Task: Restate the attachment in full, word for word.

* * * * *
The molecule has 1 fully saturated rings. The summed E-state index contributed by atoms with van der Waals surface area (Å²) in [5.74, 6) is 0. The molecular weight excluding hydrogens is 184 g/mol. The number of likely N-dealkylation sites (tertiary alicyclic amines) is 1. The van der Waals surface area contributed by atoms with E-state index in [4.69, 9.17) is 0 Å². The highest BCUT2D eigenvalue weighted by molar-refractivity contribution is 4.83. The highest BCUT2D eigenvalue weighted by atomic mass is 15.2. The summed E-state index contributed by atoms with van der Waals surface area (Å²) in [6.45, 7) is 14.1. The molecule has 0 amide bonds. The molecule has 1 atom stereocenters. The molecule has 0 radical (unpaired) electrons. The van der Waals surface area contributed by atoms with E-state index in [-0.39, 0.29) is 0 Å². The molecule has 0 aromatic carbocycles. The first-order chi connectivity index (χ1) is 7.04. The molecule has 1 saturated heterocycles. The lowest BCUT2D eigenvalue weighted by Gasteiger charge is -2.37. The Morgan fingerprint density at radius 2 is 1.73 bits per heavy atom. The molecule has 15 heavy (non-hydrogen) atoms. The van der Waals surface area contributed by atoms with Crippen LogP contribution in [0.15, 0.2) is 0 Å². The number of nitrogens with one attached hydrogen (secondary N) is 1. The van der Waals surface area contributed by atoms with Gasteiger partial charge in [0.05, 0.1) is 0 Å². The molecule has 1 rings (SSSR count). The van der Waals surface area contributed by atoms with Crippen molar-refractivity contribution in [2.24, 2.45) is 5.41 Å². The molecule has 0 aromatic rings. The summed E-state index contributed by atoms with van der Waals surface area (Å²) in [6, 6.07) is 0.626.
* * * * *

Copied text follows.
The molecule has 1 fully saturated rings. The summed E-state index contributed by atoms with van der Waals surface area (Å²) in [5.74, 6) is 0. The molecular weight excluding hydrogens is 184 g/mol. The number of likely N-dealkylation sites (tertiary alicyclic amines) is 1. The van der Waals surface area contributed by atoms with E-state index in [4.69, 9.17) is 0 Å². The highest BCUT2D eigenvalue weighted by molar-refractivity contribution is 4.83. The highest BCUT2D eigenvalue weighted by atomic mass is 15.2. The summed E-state index contributed by atoms with van der Waals surface area (Å²) in [6.45, 7) is 14.1. The molecule has 0 amide bonds. The molecule has 1 atom stereocenters. The molecule has 0 radical (unpaired) electrons. The van der Waals surface area contributed by atoms with E-state index in [-0.39, 0.29) is 0 Å². The molecule has 0 aromatic carbocycles. The first-order chi connectivity index (χ1) is 7.04. The molecule has 1 saturated heterocycles. The lowest BCUT2D eigenvalue weighted by Gasteiger charge is -2.37. The Morgan fingerprint density at radius 2 is 1.73 bits per heavy atom. The molecule has 15 heavy (non-hydrogen) atoms. The van der Waals surface area contributed by atoms with Crippen LogP contribution in [0.15, 0.2) is 0 Å². The number of nitrogens with one attached hydrogen (secondary N) is 1. The van der Waals surface area contributed by atoms with Gasteiger partial charge in [0.05, 0.1) is 0 Å². The molecule has 1 rings (SSSR count). The van der Waals surface area contributed by atoms with Crippen molar-refractivity contribution in [2.24, 2.45) is 5.41 Å². The molecule has 0 aromatic rings. The summed E-state index contributed by atoms with van der Waals surface area (Å²) in [6, 6.07) is 0.626.